Buckley's heroine is "a morally superior twenty-nine-year-old PR chick" who blogs at night about the impending Boomsday budget crisis. Of course, "she was young, she was pretty, she was blonde, she had something to say." She has a large, doting audience that eagerly awaits her every blog entry. And her name? Cassandra. And the name of her blog? Also Cassandra. Of course, Buckley doesn't let his allusion get by us:
    "She was a goddess of something," another character struggles to remember, which gives his heroine the opportunity to educate us about the significance of her namesake.
    "Daughter of the king of Troy. She warned that the city would fall to the Greeks," she explains. "Cassandra is sort of a metaphor for catastrophe prediction. This is me. It's what I do."
    So Cassandra, doing what she does, starts by calling for "an economic Bastille Day" and her minions take to destroying golf courses in protest. Cassandra grabs headlines and magazine covers, and the president starts wringing his hands over what she might blog about next. Her follow-up: a radical but tantalizingly expedient solution to that most vexing of issues, the Social Security problem—Cassandra proposes that senior citizens kill themselves in exchange for tax breaks.
    Buckley, author of Thank You for Smoking
    , shows great imagination as he fires his pistol at the feet of his straw women and men. In 300-plus pages, though, it would be nice if he had found a way to endear us to at least one of his characters. Yes, we know that Washington is "an asshole-rich environment," as one puts it, but some Tom Wolfe–style self-loathing might be good for characters who use the word touché.
    Full disclosure: I'm a blogger of Cassandra's generation, and at times the totally over-the-top, relentlessly us-against-them scenario reminded me that I was reading a book written by someone not
    of the blogging generation, someone who Cassandra would want put down. Oh, the irony in these generationalist feelings. Then again, maybe that's exactly Buckley's point.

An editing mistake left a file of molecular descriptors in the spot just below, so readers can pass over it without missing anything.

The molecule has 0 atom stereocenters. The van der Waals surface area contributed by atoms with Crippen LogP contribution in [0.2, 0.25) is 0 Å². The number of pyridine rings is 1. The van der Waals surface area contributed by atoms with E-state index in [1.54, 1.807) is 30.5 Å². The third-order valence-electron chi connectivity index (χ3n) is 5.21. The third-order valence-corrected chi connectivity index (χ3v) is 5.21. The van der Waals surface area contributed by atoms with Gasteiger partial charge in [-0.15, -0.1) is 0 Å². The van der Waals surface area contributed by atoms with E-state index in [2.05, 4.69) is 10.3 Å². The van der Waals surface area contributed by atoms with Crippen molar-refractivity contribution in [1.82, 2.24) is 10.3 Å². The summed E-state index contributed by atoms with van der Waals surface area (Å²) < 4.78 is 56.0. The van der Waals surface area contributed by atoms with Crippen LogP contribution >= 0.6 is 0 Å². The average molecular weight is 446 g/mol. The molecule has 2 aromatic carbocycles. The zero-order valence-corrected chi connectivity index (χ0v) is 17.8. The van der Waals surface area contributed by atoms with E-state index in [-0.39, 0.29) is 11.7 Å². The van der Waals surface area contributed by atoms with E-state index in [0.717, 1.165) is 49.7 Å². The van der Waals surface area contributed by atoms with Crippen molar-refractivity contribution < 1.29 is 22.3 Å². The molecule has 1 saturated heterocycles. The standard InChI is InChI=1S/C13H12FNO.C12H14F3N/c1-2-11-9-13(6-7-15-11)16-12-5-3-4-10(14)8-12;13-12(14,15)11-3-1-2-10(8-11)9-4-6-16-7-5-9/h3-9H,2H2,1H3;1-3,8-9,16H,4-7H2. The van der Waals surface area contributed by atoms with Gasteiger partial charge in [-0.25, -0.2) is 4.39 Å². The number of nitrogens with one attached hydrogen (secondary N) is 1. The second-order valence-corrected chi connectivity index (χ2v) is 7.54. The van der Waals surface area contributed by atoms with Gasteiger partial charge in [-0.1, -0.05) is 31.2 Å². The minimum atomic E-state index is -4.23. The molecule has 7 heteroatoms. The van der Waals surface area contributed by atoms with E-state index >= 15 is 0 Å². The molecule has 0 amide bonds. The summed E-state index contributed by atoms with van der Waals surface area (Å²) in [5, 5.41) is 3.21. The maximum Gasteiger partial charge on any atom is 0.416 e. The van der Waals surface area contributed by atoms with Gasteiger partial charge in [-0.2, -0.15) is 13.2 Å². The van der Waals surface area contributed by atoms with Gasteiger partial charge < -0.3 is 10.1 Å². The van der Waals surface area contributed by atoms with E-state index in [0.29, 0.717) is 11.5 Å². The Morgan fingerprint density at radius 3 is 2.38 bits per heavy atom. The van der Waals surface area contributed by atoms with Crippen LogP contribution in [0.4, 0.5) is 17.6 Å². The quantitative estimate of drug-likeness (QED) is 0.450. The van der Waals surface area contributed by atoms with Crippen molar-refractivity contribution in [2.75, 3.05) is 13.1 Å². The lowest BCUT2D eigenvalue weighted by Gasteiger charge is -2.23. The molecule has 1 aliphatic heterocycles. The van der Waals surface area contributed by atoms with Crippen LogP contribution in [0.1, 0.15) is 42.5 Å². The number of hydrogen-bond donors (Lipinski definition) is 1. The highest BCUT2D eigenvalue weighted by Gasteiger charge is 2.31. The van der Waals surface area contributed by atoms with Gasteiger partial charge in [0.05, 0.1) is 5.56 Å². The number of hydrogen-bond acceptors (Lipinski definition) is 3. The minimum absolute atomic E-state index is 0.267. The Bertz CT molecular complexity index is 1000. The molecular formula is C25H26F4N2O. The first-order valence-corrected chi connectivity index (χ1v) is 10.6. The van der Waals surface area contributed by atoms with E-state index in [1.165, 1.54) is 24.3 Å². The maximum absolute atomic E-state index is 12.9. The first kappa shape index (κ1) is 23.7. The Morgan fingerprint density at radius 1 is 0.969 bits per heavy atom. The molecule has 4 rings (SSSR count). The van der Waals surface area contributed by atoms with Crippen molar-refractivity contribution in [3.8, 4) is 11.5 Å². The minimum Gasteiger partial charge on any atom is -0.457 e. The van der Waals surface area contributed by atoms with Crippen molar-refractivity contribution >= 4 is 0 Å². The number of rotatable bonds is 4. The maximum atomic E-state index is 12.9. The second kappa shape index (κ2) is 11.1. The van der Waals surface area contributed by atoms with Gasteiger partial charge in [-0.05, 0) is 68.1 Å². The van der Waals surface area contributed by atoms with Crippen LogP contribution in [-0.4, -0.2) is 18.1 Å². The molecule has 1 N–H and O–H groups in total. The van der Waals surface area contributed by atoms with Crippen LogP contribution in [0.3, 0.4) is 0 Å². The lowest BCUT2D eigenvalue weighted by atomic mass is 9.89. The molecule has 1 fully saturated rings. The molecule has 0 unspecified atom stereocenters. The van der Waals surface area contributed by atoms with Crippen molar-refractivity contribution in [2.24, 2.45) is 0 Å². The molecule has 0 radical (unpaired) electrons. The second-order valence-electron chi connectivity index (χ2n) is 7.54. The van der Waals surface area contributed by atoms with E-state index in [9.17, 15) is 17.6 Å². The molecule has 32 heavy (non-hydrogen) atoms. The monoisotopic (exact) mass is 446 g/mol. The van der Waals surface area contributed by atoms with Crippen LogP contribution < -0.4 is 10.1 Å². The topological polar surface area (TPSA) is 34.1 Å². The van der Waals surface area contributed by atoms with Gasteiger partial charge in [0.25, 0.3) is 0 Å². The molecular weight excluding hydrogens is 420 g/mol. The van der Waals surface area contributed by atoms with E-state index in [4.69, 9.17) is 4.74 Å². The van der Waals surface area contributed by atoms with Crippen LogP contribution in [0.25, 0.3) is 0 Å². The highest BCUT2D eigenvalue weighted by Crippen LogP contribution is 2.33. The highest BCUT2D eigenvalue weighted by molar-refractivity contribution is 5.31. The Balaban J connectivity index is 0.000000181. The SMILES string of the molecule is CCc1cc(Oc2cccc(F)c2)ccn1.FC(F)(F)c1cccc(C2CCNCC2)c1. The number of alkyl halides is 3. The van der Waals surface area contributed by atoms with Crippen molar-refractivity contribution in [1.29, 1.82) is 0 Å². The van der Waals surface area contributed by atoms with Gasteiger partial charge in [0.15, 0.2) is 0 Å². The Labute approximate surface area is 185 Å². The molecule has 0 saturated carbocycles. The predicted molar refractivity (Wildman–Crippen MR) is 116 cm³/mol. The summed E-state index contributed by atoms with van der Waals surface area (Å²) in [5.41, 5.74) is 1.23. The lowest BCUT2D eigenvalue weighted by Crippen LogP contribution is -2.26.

Jessica Cutler is the author of The Washingtonienne.

  • Publisher's Weekly

    June 25, 2007
    Despite the technicality of her birth at the tail end of the baby boom in 1964, comedian and actress Janeane Garofalo embodies a unique combination of edge and sincerity perfect for Buckley’s tale of Generation X activism. At 29, Washington “PR chick” Cassandra Devine launches a grassroots entitlement reform movement but quickly determines that only shock can break through people’s fog of apathy, so she floats a plan for baby boomer suicide—dubbed “voluntary transitioning”—as a means to preserve Social Security for future generations. Garofalo effectively portrays Cassandra’s angst amid the absurd scenario of her macabre treatise—inspired by Jonathan Swift’s A Modest Proposal
    —entering the public policy mainstream. Garofalo also demonstrates tremendous vocal range with male characters, especially prolife leader Rev. Gideon Payne and Cassandra’s love interest and ally Sen. Randolph K. Jefferson. Yet, like his protagonist, Buckley seems compelled to address the topic at hand only through the boldest possible strokes of the satirical brush. Garofalo certainly does the colorful characters justice, but listeners may ultimately feel weighed down by the tone and scope of the overall experience. Simultaneous release with the Twelve hardcover (Reviews, Feb. 26).

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Boomsday
Boomsday
Christopher Buckley